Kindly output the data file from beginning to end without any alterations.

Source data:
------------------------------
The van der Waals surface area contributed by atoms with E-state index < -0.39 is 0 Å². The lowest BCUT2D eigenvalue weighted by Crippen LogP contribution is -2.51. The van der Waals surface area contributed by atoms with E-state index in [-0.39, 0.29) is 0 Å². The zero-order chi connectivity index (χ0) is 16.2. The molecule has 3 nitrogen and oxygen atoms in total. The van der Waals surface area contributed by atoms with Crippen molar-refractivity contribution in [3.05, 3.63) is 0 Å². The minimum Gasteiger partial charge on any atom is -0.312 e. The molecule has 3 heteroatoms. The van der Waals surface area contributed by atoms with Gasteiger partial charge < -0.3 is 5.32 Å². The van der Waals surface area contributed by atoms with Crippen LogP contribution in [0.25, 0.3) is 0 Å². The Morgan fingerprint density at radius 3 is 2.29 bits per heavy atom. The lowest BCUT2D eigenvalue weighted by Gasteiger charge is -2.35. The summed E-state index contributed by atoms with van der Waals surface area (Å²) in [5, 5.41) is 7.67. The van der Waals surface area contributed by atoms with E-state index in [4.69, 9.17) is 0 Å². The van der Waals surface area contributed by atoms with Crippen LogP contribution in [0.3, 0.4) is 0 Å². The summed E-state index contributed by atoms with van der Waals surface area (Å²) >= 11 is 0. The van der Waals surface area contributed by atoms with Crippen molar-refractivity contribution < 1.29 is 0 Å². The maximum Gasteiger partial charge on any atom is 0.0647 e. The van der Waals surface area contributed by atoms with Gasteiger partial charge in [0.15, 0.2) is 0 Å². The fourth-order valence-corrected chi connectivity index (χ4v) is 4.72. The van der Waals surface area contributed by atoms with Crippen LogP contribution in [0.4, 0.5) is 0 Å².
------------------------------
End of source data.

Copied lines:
The van der Waals surface area contributed by atoms with E-state index < -0.39 is 0 Å². The lowest BCUT2D eigenvalue weighted by Crippen LogP contribution is -2.51. The van der Waals surface area contributed by atoms with E-state index in [-0.39, 0.29) is 0 Å². The zero-order chi connectivity index (χ0) is 16.2. The molecule has 3 nitrogen and oxygen atoms in total. The van der Waals surface area contributed by atoms with Crippen molar-refractivity contribution in [3.05, 3.63) is 0 Å². The minimum Gasteiger partial charge on any atom is -0.312 e. The molecule has 3 heteroatoms. The van der Waals surface area contributed by atoms with Gasteiger partial charge < -0.3 is 5.32 Å². The van der Waals surface area contributed by atoms with Crippen LogP contribution in [0.25, 0.3) is 0 Å². The Morgan fingerprint density at radius 3 is 2.29 bits per heavy atom. The lowest BCUT2D eigenvalue weighted by Gasteiger charge is -2.35. The summed E-state index contributed by atoms with van der Waals surface area (Å²) in [5, 5.41) is 7.67. The van der Waals surface area contributed by atoms with E-state index in [4.69, 9.17) is 0 Å². The van der Waals surface area contributed by atoms with Crippen LogP contribution in [0.3, 0.4) is 0 Å². The summed E-state index contributed by atoms with van der Waals surface area (Å²) >= 11 is 0. The van der Waals surface area contributed by atoms with Crippen molar-refractivity contribution < 1.29 is 0 Å². The maximum Gasteiger partial charge on any atom is 0.0647 e. The van der Waals surface area contributed by atoms with Gasteiger partial charge in [0.15, 0.2) is 0 Å². The fourth-order valence-corrected chi connectivity index (χ4v) is 4.72. The van der Waals surface area contributed by atoms with Crippen LogP contribution in [0.4, 0.5) is 0 Å².